Update: Earlier, when reporting on this, we said that "we, for one, are quite skeptical: a story of this magnitude would have been leaked to some deep state conduit like WaPo if it had legs and there was a chance for a favorable outcome, not what is at best a B-grade regional outlet; instead what may be happening is that an opportunistic oil bear is taking advantage of a gullible market to test a rehashed narrative using a friendly media outlet."
We were right:
- WHITE HOUSE SAYS REPORT THAT IRAN, UNITED STATES NEARING DEAL ON IRANIAN URANIUM ENRICHMENT, SANCTIONS RELIEF IS FALSE
Of course, whoever wanted to send oil lower, however briefly, by spreading fake news on sketchy regional media has succeeded and long ago closed out of whatever trade they had on. On the other hand, despite the denial oil is now well below where it was before the fake news first leaked, so Biden is also happy, if only until Saudi Arabia gets really pissed off at the senile White House occupant, and shuts down all output for a few days, sending oil in the triple digits.
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With the proverbial well of bearish oil news running dry, the market has had to resort to some "old faithful" narratives like for example, pariah state Iran preparing to flood the market with oil any minute. Sure enough, moments ago oil crashed more than $4 because the Middle East Eye, of all places, reported that "Iran and the United States are nearing a temporary deal that would swap some sanctions relief for reducing Iranian uranium enrichment activities, two sources with direct knowledge of the talks told Middle East Eye."
We have, of course, seen hundreds of such reports in recent years, only to have them all promptly denied, but it's been at least a few weeks since the last iteration, and the algos have forgotten about this particular story ark so they were quick to pounce and short oil which crashed from $73 to $69 in minutes.
The MEE cites an Iranian official and "a person close to negotiations" (who may or may not be short oil) who claim that the talks have taken place directly on US soil "marking a notable development in the diplomatic process"; however, it adds, there is still reluctance on the US side to rejoin the 2015 nuclear deal known as the JCPOA (because that won't happen).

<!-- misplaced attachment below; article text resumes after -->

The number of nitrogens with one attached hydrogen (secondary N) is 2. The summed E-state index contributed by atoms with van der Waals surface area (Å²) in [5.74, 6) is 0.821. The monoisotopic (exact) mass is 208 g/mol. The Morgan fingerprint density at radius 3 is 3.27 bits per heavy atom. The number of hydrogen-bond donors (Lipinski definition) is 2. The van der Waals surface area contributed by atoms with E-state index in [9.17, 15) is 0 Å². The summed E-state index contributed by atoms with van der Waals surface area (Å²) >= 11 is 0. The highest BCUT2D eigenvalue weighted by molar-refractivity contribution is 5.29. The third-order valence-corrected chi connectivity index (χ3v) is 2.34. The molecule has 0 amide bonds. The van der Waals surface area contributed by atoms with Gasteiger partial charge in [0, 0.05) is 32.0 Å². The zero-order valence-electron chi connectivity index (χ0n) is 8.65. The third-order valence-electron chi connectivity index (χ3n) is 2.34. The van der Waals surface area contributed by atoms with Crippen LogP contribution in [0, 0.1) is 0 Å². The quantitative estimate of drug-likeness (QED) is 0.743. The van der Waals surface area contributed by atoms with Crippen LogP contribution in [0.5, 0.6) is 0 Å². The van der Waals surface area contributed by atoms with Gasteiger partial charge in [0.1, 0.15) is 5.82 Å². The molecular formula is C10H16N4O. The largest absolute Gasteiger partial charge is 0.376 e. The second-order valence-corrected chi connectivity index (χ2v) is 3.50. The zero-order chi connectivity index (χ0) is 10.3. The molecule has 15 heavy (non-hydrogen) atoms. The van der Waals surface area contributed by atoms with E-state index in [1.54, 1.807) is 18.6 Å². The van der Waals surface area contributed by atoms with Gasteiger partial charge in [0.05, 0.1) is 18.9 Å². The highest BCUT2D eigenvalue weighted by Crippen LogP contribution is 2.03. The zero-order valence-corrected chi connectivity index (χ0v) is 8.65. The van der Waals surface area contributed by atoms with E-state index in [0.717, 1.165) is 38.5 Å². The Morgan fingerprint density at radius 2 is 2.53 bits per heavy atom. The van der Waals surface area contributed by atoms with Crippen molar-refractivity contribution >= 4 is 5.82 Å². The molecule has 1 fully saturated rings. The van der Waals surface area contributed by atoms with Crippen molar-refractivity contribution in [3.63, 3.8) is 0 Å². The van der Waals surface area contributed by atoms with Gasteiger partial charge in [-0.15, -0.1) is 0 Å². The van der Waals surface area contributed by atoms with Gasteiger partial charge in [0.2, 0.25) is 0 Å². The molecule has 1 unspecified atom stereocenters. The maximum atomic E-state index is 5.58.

Leading the Iranian delegation is Amir Saeed Iravani, Iran's recently appointed ambassador to the United Nations, who also played a pivotal role in the initial stages of the Iran-Saudi Arabia reconciliation talks in Baghdad. On the American side, Robert Malley, the US special envoy on Iran, has engaged in several face-to-face meetings with Iravani.
Negotiations have reportedly made significant headway and the two sides have reached an agreement on a temporary deal to take to their respective superiors, the sources said.
Under the terms of the deal, Iran would commit to ceasing its 60 percent-and-beyond uranium enrichment activities and would continue its cooperation with the International Atomic Energy Agency (IAEA) for the monitoring and verification of its nuclear programme.
In exchange, the sources claim, Tehran would be allowed to export up to a million barrels of oil per day and gain access to its income and other frozen funds abroad.
The MEE further hedges by admitting that it is up to Iran to decide if such a deal materializes:
While the progress seems promising, the ultimate decision lies with senior Iranian officials. Iravani has conveyed the details of the agreement to the senior decision-makers in Tehran for their approval. However, it remains uncertain whether the supreme leader and the national security council will give their consent.
Historically, Iranian authorities have been opposed to interim deals such as this, a former diplomatic official told MEE, especially during the 2017-2021 second presidential term of Hassan Rouhani.
We, for one, are quite skeptical: a story of this magnitude would have been leaked to some deep state conduit like WaPo if it had legs and there was a chance for a favorable outcome, not what is at best a B-grade regional outlet; instead what may be happening is that an opportunistic oil bear is taking advantage of a gullible market to test a rehashed narrative using a friendly media outlet.
That said, look for official denials in the next few minutes: if none comes, then the emerging picture would be one of Washington folding on sanctions with Iran (just like it did with Venezuela) to offset the growing anti-US sentiment - and production cuts - within OPEC+.